I want to come to one other interesting story that you mentioned in your book. During Rajiv Gandhi’s tenure, between two tenures, he had more than four finance ministers.




And he himself took over the finance ministry in 1987. Tell us more about that.


[A.K. Bhattacharya] (19:39 – 27:12)

Well, you know, that’s a very unfortunate era. You know, that’s, you know, Rajiv Gandhi began very well. As a man who, the only party who got 400 plus seats in the Lok Sabha in 1984.


Of course, Mrs. Gandhi’s assassination had given him that edge. In the sense that there was a sympathy wave working in favor of Congress and Rajiv Gandhi. And he also had promised a clean government that he would attack the brokers and the power brokers in the system and all that.


So, he was Mr. Clean. That was his reputation. So, but V.P. Singh was his finance minister. He accepted the logic of the prime minister that you must be clean and you must bring in, you know, honest dealings and everything. He also, of course, was a politician at heart. So, what V.P. Singh did as he used his powers as a finance minister to introduce a lot of, I would say, coercive measures to discipline earning businessmen. So, there was what is called a raid Raj. He started raiding businessmen. He even arrested well-known industrialists like S.L. Kirloskar. So, it caused a lot of damage to industry’s confidence in the government. There were also powerful industry leaders, you know, there was Dhirubhai Ambani at that time who also came under attack from Mr. V.P. Singh. So, he built his bridges with Rajiv Gandhi.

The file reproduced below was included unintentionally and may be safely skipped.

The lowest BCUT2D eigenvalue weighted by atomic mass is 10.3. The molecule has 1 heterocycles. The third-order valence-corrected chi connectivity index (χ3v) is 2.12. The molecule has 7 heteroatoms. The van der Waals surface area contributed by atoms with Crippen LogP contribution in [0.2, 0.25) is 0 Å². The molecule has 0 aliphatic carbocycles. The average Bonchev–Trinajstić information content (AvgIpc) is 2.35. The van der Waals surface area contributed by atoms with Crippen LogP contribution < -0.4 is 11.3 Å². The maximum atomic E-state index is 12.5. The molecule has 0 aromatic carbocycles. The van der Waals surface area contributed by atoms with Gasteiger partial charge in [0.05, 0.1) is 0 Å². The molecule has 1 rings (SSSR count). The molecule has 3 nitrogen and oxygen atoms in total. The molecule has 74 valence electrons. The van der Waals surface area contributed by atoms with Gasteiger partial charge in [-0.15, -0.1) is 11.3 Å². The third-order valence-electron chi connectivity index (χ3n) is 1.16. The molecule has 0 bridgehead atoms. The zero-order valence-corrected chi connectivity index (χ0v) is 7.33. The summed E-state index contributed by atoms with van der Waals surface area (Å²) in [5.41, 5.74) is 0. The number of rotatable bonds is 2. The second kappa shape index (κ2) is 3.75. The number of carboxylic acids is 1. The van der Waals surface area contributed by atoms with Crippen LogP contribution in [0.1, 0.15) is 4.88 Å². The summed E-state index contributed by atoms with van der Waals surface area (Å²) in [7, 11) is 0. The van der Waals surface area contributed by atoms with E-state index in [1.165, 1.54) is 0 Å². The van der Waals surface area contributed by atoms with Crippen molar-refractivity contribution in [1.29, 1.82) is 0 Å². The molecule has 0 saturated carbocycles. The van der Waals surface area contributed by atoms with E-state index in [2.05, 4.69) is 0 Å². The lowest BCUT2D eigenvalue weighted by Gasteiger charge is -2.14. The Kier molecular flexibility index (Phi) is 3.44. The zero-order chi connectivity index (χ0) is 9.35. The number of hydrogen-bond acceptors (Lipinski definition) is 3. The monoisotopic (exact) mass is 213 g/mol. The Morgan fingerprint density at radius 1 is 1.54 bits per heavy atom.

So, V.P. Singh, in spite of having done a wonderful stint as a finance minister, having introduced the famous long-term fiscal policy, introduced the first step that led to the goods and services tax in 2017, was done by V.P. Singh by introduction of ModVac, modified value-added tax. So, V.P. Singh, as a finance minister, introduced many good things, but the raid Raj created a lot of problems. And then Rajiv Gandhi could not take that anymore and he decided to remove him.